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Year 7 & 8 TOC

Specialised cells

Animal & Plant specialised cells

Identifying structures within cells and describing their function

Multicellular organisms are things like humans, fish, plants etc. They are made of millions of cells! All the cells work together and perform a specific function to keep the organism alive. 

Specialised animal cells

Animals like you and me, are more complex than plants and have a greater variety of cells. Our bodies contain over 50 trillion cells and over 200 different types of cells. Each type of cell, has its own function. These cells have special features that allow them to perform their jobs.

Here are some examples of specialised cells and the features they have to help them with their role:

Muscle cells

Muscle cells can help move your body parts and pump your heart. Muscle cells are held together in bundles, which pull together to make muscles contract. Muscles which surround the skeleton help you move around. Your biceps and triceps for example, help control your arm. As you can imagine your muscles are always moving. This means muscles cells need a constant amount of energy. If you see a muscle cell, you’ll notice they have a lot of Mitochondria. 

There are actually 3 different types of muscle cells. 
Scroll over the diagram to see what the type of muscle looks like. 

Skeletal muscle is joined to bones. Its cells contract to make bones move and joints bend. These are known are voluntary muscles because you voluntarily move them and they have a stripped appearance.

Smooth muscle cells make up thin sheets of muscle, such as the stomach lining. They can also be arranged in bundles, or rings. They are called involuntary muscles because they act involuntary of thought. Most don’t have a stripped appearance like voluntary muscles.

Cardiac (heart) muscle cells are branched, and they join together to make a net. Cardiac muscle cells contract rhythmically, even outside the body. They never get tired! While they are also involuntary they have a stripped appearance like voluntary muscles.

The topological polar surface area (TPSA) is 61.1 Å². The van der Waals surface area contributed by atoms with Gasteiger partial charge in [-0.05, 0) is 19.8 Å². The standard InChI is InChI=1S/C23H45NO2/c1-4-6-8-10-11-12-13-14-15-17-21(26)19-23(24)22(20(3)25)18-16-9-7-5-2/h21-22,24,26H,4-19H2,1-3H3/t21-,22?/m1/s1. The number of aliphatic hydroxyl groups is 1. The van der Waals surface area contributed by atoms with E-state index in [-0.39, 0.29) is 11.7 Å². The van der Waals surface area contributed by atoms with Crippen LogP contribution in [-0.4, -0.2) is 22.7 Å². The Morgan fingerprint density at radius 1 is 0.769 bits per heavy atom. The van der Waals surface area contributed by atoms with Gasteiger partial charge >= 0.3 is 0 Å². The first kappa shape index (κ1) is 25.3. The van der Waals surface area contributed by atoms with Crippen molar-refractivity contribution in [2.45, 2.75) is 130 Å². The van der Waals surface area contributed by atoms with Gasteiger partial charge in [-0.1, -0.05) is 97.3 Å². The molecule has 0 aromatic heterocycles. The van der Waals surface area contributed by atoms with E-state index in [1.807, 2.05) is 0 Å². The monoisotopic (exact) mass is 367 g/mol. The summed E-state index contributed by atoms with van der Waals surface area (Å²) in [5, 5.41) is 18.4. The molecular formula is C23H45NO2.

Nerve Cells

Your brain is comprised of nerve cells. They carry information too and from the the brain, in the form of impulses all around the body.

They have long fibres called axons which extended from the cell body. In fact the longest axon in the human body stretches form the base of the base of the spine to the toes and can be over 1 meter long! At each end they have branched connections. These join to other nerve cells, allowing them to pass on messages. To communicate they use a combination of electrical & chemical signals. A fatty (myelin) sheath surrounds the the axon, which helps to increases the speed at which the message can travel.


red Blood Cells

You’ve probably heard of red & white blood cells before. They flow through your veins, arteries and organs. White blood cells are very different from red blood cells, and play an important part in your immune system. Red blood cells supply oxygen to all the cells in your body. 

They are well suited to this function because:

  • They contain haemoglobin, which carries oxygen molecules.

  • They don’t have a nucleus, allowing more space to carry oxygen.

  • They are a flat disc shape (bi-concave) which gives them a large surface area, and the best chance of absorbing as much oxygen as they can.

Ciliated cells

We have ciliated cells all throughout our body. In our trachea are ciliated cells which push up pathogens and dust caught. The the fallopian tubes are ciliated cells which push the egg. These cilia are like tiny hair or fingers, all moving in the same direction to move something. 

Ciliated cells are very similar to crowd surfing.

Imagine if the person crowd surfing is the mucus or pathogen, and each person’s hands are the cilia. Watch as the all work together, moving in a single direction.

Try the drag & drop below. 

Specialised plant cells

Plants are also multicellular. They contain lot of different cells, each with a different shape, size & function. 

Scroll over each box below to see an image of the cell. 

Guard cells

Guard cells are found in the leaves of a plant. They work in pairs to open & close tiny pores called stomata. These tiny pores allow gases to enter and leave the cell.

Conducting cells

Plants need a way to move water and nutrients from the roots all the way to the leaves at the top. They also need to be able to move sugars and food made by the leaves down to the roots. They use conducting cells to transport these materials up and down the plant. These conducting cells are long thin tubes.

Root hair cell

The root hairs absorb water and minerals from the soil around them. They have thin walls and long finger like structure which help them increase their surface area.

Photosynthetic cells

Cells founds at the green surface of a plant are filled with chloroplast. Chloroplast is a green organelle, filled with chlorophyll. Chlorophyll helps capture sun light, which a plant can use to create their food. Any parts not exposed to light (like the roots) do not contain chloroplast and aren't green.

Try the drag & drop below. 

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